Gilligan’s Island and Other Tall Tales
The War Against Boys: How Misguided Feminism Is Harming Our Young Men. By Christina Hoff Sommers. (Touchstone, 2000, 251 pages) $13.00
The war against boys started as a defense of the “fragile girl”. Carol Gilligan, a professor of gender studies at the Harvard Graduate School of Education, and a respected authority in her field, is a “scholar” of girls and their “crises”. Ms. Gilligan points out that the fragile adolescent girl, as she grows up, hits a wall of Western culture and gripping patriarchy, and then finds herself in danger of disappearing in a demoralized state.
This synopsis has become known as the “girl crisis”, a crisis given much time and scholarly attention by the gender studies types (read, feminists). In all their enthusiasm for equity theories and social conditioning, they have turned girls into victims and seek a type of “gender justice” to allay evils of the past.
American Enterprise Institute scholar Christina Hoff Sommers breaks down the many myths perpetuated by Ms. Gilligan and her fellow gender studies savants. After all, gender studies programs around the country are nothing more than a group of anti-male commentators that are out to enrich feminist fantasies at the expense of our nation’s men. Sommers shows us why this is true, and also, what is the real purpose and aim of their research.
Sommers points out the driving force of the gender equity movement is a sort of vengeance, to give back to girls what was wrongfully taken from them and handed over to boys. Gender theorists rely on claims of girls not being called on to speak in class and being shortchanged in self-esteem teaching, in order to justify that girls are lacking proper engagement in the educational setting.
However, studies show that it is boys that are lacking the abilities of engagement much more so than girls. The girls come to school more prepared to learn, more willing to study and do homework, and tend to excel more in terms of grades and extracurricular activities.
The gender theorists, with Carol Gilligan at the forefront, argue that this doesn’t hold; that as girls reach adolescence, they soon become background noise as society turns its attention toward boys. The result is, they lose confidence, insight, and ability, and they are no longer optimistic for the future.
The only obeisance from Gilligan comes in the form of acknowledging that boys were also having troubles, but this was a result of being forced into an overly-masculine culture and trying to live up to society’s stereotypes of what a man should be.
Of course, there should be little disagreement of what a man should be. After all, stereotypes are true because they are conventional portraits of what is. A boy is to be a boy, and then becomes a man. A boy becomes a man by gaining strength, courage and chivalry. He is taught to respect females as a higher category of mortal being. He has to cultivate masculine leadership skills that are necessary for his work and for raising a family.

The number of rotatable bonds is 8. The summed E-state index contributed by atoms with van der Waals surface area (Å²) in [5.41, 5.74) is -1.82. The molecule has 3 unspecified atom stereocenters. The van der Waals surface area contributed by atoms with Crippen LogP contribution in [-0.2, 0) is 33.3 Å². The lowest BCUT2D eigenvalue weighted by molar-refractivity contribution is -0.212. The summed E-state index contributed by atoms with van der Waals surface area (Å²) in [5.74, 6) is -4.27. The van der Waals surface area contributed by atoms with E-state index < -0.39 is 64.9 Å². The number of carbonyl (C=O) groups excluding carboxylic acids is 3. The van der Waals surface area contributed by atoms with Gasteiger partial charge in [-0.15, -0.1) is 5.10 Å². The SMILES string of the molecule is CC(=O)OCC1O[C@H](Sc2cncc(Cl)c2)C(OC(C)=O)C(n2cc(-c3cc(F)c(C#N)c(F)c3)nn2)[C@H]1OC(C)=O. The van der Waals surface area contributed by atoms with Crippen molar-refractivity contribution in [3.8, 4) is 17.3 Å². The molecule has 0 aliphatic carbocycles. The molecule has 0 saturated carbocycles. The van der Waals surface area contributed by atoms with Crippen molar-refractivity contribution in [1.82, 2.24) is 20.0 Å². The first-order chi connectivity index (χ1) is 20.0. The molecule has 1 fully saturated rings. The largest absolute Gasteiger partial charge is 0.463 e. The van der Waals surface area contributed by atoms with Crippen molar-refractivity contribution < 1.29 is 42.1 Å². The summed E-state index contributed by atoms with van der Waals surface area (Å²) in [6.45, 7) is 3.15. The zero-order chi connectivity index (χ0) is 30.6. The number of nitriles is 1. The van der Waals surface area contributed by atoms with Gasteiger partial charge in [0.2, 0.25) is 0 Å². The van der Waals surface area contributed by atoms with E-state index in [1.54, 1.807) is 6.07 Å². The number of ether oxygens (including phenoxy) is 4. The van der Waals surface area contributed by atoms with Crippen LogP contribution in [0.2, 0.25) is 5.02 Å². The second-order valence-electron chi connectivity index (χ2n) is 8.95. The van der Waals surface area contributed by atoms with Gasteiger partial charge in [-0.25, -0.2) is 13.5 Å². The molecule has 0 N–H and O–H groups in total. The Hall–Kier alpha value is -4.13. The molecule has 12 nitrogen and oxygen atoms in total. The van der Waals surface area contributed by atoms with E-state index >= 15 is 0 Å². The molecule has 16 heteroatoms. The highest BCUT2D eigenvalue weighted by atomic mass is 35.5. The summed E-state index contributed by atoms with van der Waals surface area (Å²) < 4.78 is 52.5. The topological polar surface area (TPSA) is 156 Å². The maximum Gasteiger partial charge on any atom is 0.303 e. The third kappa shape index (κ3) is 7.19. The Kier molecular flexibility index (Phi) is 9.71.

However, the popular claim is that boys are being wrongly masculinized and that boy-raising should be reconstructed toward a more sissified upbringing skewed toward emotional and sensitivity training. As Gloria Steinem says, “We badly need to raise boys more like we raise girls.” Indeed, that is not a misprint.
Another hilarity, though one not even shared by most “social construction” theorists, is feminist philosopher Sandra Lee Bartky and her conviction that “human beings are all born bisexual into a patriarchal society, and then, through social conditioning, are transformed into male and female gender personalities.”
Most disturbing, is the fact that the gender studies people never seem to produce the empirical evidence to support their claims. They only come armed with anecdotes and hypothetical expertise in such matters. For instance, in Carol Gilligan’s 1982 book, In A Different Voice, her thesis relied on the data from three surveys. Sommers points out that the studies were never named, published or peer-reviewed. The studies, small in scope and number of subjects, were deemed too “sensitive” for public viewing. She points out that the standards for acceptable scholarly research are certainly not complied with in this case.
This gender equity gibberish is all the rage in the university setting. Gender studies, women’s studies and feminist programs are the toast of the town. Groups like the American Association of University Women and the Wellesley College Center for Research on Women are given lofty status, and their studies and recommendations are not ever subject to scrutiny because of their politically correct standing.
Christina Hoff Sommers does a commendable job in breaking down the fallacies of popular gender studies perception, and she in turn shows how our boys are really the deprived class as we move from a patriarchal society toward a feminization of institutions and customs. Where Sommers goes awry is when she gives a run-through of various public school programs that have admirably shied away from some therapeutic practices, and have instead taught morals, character, and discipline in its place. The whole character education movement sounds delightful and somewhat conservatively-based, however, none of this teaching belongs in the hands of state educators in the first place.
In fact, public schooling is the first obstacle in the education of our young boys and girls. Schools exist to teach our students to be literate, to think, and to study humanities, science, and math. Therefore, establishing conservative feel-good programs as an alternative to egalitarian liberal programs is never a solution. The education of our youth should not be a public good. Not putting your boy in the hands of state indoctrinators is the first step toward raising a boy to be a man.
Karen De Coster [send her mail] is a politically incorrect CPA, and an MA student in economics at Walsh College in Michigan.